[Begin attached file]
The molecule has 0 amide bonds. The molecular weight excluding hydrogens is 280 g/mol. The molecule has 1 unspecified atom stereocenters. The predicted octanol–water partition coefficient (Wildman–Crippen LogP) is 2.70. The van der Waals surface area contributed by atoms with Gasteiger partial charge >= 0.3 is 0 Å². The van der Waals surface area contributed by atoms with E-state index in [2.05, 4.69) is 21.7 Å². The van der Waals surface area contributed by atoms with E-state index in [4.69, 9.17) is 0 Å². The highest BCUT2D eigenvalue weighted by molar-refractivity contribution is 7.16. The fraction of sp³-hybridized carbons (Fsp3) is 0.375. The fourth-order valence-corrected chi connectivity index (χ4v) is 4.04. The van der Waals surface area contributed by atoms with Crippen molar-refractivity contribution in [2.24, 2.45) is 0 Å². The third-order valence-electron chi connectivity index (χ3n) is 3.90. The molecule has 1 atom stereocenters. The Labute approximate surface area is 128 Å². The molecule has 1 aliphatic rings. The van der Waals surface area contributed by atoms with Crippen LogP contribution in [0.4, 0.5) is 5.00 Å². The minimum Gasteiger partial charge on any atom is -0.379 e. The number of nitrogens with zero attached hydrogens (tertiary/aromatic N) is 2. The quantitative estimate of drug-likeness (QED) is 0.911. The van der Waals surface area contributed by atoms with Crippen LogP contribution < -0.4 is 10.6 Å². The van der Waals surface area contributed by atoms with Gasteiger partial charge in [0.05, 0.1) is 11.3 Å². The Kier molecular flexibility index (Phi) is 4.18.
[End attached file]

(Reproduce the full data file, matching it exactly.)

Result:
The molecule has 0 amide bonds. The molecular weight excluding hydrogens is 280 g/mol. The molecule has 1 unspecified atom stereocenters. The predicted octanol–water partition coefficient (Wildman–Crippen LogP) is 2.70. The van der Waals surface area contributed by atoms with Gasteiger partial charge >= 0.3 is 0 Å². The van der Waals surface area contributed by atoms with E-state index in [2.05, 4.69) is 21.7 Å². The van der Waals surface area contributed by atoms with E-state index in [4.69, 9.17) is 0 Å². The highest BCUT2D eigenvalue weighted by molar-refractivity contribution is 7.16. The fraction of sp³-hybridized carbons (Fsp3) is 0.375. The fourth-order valence-corrected chi connectivity index (χ4v) is 4.04. The van der Waals surface area contributed by atoms with Crippen molar-refractivity contribution in [2.24, 2.45) is 0 Å². The third-order valence-electron chi connectivity index (χ3n) is 3.90. The molecule has 1 atom stereocenters. The Labute approximate surface area is 128 Å². The molecule has 1 aliphatic rings. The van der Waals surface area contributed by atoms with Crippen LogP contribution in [0.4, 0.5) is 5.00 Å². The minimum Gasteiger partial charge on any atom is -0.379 e. The number of nitrogens with zero attached hydrogens (tertiary/aromatic N) is 2. The quantitative estimate of drug-likeness (QED) is 0.911. The van der Waals surface area contributed by atoms with Crippen LogP contribution < -0.4 is 10.6 Å². The van der Waals surface area contributed by atoms with Gasteiger partial charge in [0.05, 0.1) is 11.3 Å². The Kier molecular flexibility index (Phi) is 4.18.